It is always a good idea to secure all potential misspellings of your domain name. I recently did a talk radio show interview and at the end of the interview I provided listeners with my domain name. Unfortunately I did not take the time to actually spell it out. Upon realizing my error, I immediately went out and purchased multiple spellings of my URL to redirect to my main site.
This allowed me to capture all traffic from any listeners that may have had a different spelling of my site in mind, which increased my visitor rate from those who listened to the broadcast substantially.
Once you have chosen a good domain name for your site, the next step involves registering the name with an organization called ICANN through a domain name registrar. For example, if you choose a name like "mywebsite.com", you will have to contact a registrar, pay their registration fee that costs around $10 for that name. That will give you the right to the name for a whole year, and you will have to renew it annually for the same amount per year. Some web hosts will register it and pay for the name for free (commonly done by commercial web hosts), while others will do it for you but you'll have to pay for the registrar fees.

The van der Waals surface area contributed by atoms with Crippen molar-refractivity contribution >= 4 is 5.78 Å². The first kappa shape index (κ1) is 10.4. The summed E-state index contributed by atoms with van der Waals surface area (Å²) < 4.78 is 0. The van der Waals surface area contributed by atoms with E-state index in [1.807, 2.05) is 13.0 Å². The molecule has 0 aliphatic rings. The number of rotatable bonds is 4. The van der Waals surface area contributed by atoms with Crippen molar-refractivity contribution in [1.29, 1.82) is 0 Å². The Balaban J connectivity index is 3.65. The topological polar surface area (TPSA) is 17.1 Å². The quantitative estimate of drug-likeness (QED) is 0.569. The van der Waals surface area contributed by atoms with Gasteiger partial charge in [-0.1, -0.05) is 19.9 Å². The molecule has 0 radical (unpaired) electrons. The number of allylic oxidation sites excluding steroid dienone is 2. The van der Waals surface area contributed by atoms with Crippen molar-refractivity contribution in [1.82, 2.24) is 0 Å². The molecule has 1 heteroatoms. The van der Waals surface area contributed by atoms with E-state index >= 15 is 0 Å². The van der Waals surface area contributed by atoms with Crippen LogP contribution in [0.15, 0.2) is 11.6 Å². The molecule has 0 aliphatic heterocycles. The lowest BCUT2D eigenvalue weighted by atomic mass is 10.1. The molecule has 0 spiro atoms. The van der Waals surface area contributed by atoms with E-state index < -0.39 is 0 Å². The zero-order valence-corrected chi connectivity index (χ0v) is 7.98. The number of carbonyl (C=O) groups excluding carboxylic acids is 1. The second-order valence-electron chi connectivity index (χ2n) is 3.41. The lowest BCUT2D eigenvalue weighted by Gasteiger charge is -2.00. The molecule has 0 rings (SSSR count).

My personal preference is to register the name directly with a domain name registrar rather than through my web host. I've heard many stories, in the past, of less-than-honest web hosts that registered the domain under their own name, making them the owner of the domain rather than you. Registering with a domain name registrar allows you to make sure that you are registered as the owner, the administrative and technical contacts. Being the owner is vital if someone else places himself as the owner, he can always decide to charge you some exorbitant fee for the use of the name later, and there is little you can do. The various other contacts are less vital, but may still play major roles, depending on your registrar.
For example, for some registrars, the administrative contact's approval is required before a domain name is transferred out of a web host. If he/she cannot be contacted, the technical contact is used. Domain names are disappearing extremely fast. Many people will claim that all the good domain names are taken. I have my doubts about that, but it is probably true that most good domain names that are descriptive of products and services may have been taken already. (Depends on the Product) If you need a domain name for your website, I would suggest you act now, or you might face the frustration of having lost that name to someone else later. After all, $10 or less for a year's ownership of a thoughtfully chosen domain name is very cheap.